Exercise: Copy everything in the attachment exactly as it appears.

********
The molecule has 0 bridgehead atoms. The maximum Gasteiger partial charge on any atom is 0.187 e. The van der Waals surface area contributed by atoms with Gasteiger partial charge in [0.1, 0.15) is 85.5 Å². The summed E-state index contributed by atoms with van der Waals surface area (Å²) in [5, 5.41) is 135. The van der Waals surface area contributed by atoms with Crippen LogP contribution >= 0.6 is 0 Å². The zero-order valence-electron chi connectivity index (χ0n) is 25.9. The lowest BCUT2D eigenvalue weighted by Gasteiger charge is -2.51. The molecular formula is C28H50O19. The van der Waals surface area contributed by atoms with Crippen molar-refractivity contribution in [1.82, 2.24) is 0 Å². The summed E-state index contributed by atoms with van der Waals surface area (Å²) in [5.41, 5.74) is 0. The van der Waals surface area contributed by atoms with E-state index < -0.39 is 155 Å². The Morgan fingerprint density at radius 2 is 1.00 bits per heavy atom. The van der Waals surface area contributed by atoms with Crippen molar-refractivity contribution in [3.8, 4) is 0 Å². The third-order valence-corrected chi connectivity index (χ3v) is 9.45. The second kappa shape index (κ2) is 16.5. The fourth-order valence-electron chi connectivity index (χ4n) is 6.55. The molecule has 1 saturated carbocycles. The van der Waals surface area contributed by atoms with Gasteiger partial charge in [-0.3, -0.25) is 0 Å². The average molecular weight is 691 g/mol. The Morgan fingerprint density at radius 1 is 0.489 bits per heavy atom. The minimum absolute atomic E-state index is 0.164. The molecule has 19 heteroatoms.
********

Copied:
The molecule has 0 bridgehead atoms. The maximum Gasteiger partial charge on any atom is 0.187 e. The van der Waals surface area contributed by atoms with Gasteiger partial charge in [0.1, 0.15) is 85.5 Å². The summed E-state index contributed by atoms with van der Waals surface area (Å²) in [5, 5.41) is 135. The van der Waals surface area contributed by atoms with Crippen LogP contribution >= 0.6 is 0 Å². The zero-order valence-electron chi connectivity index (χ0n) is 25.9. The lowest BCUT2D eigenvalue weighted by Gasteiger charge is -2.51. The molecular formula is C28H50O19. The van der Waals surface area contributed by atoms with Crippen molar-refractivity contribution in [1.82, 2.24) is 0 Å². The summed E-state index contributed by atoms with van der Waals surface area (Å²) in [5.41, 5.74) is 0. The van der Waals surface area contributed by atoms with E-state index < -0.39 is 155 Å². The Morgan fingerprint density at radius 2 is 1.00 bits per heavy atom. The van der Waals surface area contributed by atoms with Crippen molar-refractivity contribution in [3.8, 4) is 0 Å². The third-order valence-corrected chi connectivity index (χ3v) is 9.45. The second kappa shape index (κ2) is 16.5. The fourth-order valence-electron chi connectivity index (χ4n) is 6.55. The molecule has 1 saturated carbocycles. The van der Waals surface area contributed by atoms with Gasteiger partial charge in [-0.3, -0.25) is 0 Å². The average molecular weight is 691 g/mol. The Morgan fingerprint density at radius 1 is 0.489 bits per heavy atom. The minimum absolute atomic E-state index is 0.164. The molecule has 19 heteroatoms.